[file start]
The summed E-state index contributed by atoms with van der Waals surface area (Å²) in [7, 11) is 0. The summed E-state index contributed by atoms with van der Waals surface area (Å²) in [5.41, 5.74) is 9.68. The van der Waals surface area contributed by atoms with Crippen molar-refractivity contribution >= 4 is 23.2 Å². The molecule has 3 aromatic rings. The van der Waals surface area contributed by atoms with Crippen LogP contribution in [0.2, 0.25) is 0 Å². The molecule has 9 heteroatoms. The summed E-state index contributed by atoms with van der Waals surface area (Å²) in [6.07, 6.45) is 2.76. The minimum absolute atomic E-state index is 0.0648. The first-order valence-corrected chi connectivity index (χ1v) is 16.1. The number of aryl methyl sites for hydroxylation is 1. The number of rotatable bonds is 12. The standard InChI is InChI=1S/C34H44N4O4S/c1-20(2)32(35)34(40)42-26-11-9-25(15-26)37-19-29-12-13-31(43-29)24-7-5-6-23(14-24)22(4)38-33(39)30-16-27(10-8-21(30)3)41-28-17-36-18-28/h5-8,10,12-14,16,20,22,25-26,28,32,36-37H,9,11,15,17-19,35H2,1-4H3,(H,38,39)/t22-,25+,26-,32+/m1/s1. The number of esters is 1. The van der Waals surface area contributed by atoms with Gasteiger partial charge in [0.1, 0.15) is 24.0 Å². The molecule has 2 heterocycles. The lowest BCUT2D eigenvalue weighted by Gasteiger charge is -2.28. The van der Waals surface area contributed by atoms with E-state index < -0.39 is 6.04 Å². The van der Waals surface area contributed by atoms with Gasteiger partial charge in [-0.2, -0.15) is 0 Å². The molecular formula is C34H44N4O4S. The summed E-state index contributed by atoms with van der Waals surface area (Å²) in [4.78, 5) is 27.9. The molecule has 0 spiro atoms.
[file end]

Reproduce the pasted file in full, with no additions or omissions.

The summed E-state index contributed by atoms with van der Waals surface area (Å²) in [7, 11) is 0. The summed E-state index contributed by atoms with van der Waals surface area (Å²) in [5.41, 5.74) is 9.68. The van der Waals surface area contributed by atoms with Crippen molar-refractivity contribution >= 4 is 23.2 Å². The molecule has 3 aromatic rings. The van der Waals surface area contributed by atoms with Crippen LogP contribution in [0.2, 0.25) is 0 Å². The molecule has 9 heteroatoms. The summed E-state index contributed by atoms with van der Waals surface area (Å²) in [6.07, 6.45) is 2.76. The minimum absolute atomic E-state index is 0.0648. The first-order valence-corrected chi connectivity index (χ1v) is 16.1. The number of aryl methyl sites for hydroxylation is 1. The number of rotatable bonds is 12. The standard InChI is InChI=1S/C34H44N4O4S/c1-20(2)32(35)34(40)42-26-11-9-25(15-26)37-19-29-12-13-31(43-29)24-7-5-6-23(14-24)22(4)38-33(39)30-16-27(10-8-21(30)3)41-28-17-36-18-28/h5-8,10,12-14,16,20,22,25-26,28,32,36-37H,9,11,15,17-19,35H2,1-4H3,(H,38,39)/t22-,25+,26-,32+/m1/s1. The number of esters is 1. The van der Waals surface area contributed by atoms with Gasteiger partial charge in [0.1, 0.15) is 24.0 Å². The molecule has 2 heterocycles. The lowest BCUT2D eigenvalue weighted by Gasteiger charge is -2.28. The van der Waals surface area contributed by atoms with E-state index < -0.39 is 6.04 Å². The van der Waals surface area contributed by atoms with Gasteiger partial charge in [-0.2, -0.15) is 0 Å². The molecular formula is C34H44N4O4S. The summed E-state index contributed by atoms with van der Waals surface area (Å²) in [4.78, 5) is 27.9. The molecule has 0 spiro atoms.